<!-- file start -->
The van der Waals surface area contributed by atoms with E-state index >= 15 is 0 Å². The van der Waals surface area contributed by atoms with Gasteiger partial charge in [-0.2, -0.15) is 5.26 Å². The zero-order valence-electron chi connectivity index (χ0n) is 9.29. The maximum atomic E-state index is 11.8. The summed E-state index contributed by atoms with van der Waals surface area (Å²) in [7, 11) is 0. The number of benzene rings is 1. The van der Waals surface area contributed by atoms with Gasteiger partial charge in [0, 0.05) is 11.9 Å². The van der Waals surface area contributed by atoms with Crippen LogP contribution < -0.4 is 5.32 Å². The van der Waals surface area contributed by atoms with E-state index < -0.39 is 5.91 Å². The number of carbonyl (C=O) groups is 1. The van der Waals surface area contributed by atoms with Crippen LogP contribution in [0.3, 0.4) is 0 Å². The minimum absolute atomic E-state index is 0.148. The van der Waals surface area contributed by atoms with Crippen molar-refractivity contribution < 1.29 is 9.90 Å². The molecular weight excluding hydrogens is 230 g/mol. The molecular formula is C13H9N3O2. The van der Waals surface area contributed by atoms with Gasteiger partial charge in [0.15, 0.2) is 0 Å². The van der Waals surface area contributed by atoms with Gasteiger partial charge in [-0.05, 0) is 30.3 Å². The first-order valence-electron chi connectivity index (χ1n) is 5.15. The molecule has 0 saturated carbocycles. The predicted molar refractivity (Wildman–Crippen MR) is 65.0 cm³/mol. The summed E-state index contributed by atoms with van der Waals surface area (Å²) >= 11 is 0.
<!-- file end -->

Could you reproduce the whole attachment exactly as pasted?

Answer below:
The van der Waals surface area contributed by atoms with E-state index >= 15 is 0 Å². The van der Waals surface area contributed by atoms with Gasteiger partial charge in [-0.2, -0.15) is 5.26 Å². The zero-order valence-electron chi connectivity index (χ0n) is 9.29. The maximum atomic E-state index is 11.8. The summed E-state index contributed by atoms with van der Waals surface area (Å²) in [7, 11) is 0. The number of benzene rings is 1. The van der Waals surface area contributed by atoms with Gasteiger partial charge in [0, 0.05) is 11.9 Å². The van der Waals surface area contributed by atoms with Crippen LogP contribution < -0.4 is 5.32 Å². The van der Waals surface area contributed by atoms with E-state index < -0.39 is 5.91 Å². The number of carbonyl (C=O) groups is 1. The van der Waals surface area contributed by atoms with Crippen LogP contribution in [0.3, 0.4) is 0 Å². The minimum absolute atomic E-state index is 0.148. The van der Waals surface area contributed by atoms with Crippen molar-refractivity contribution < 1.29 is 9.90 Å². The molecular weight excluding hydrogens is 230 g/mol. The molecular formula is C13H9N3O2. The van der Waals surface area contributed by atoms with Gasteiger partial charge in [0.15, 0.2) is 0 Å². The van der Waals surface area contributed by atoms with Gasteiger partial charge in [-0.05, 0) is 30.3 Å². The first-order valence-electron chi connectivity index (χ1n) is 5.15. The molecule has 0 saturated carbocycles. The predicted molar refractivity (Wildman–Crippen MR) is 65.0 cm³/mol. The summed E-state index contributed by atoms with van der Waals surface area (Å²) >= 11 is 0.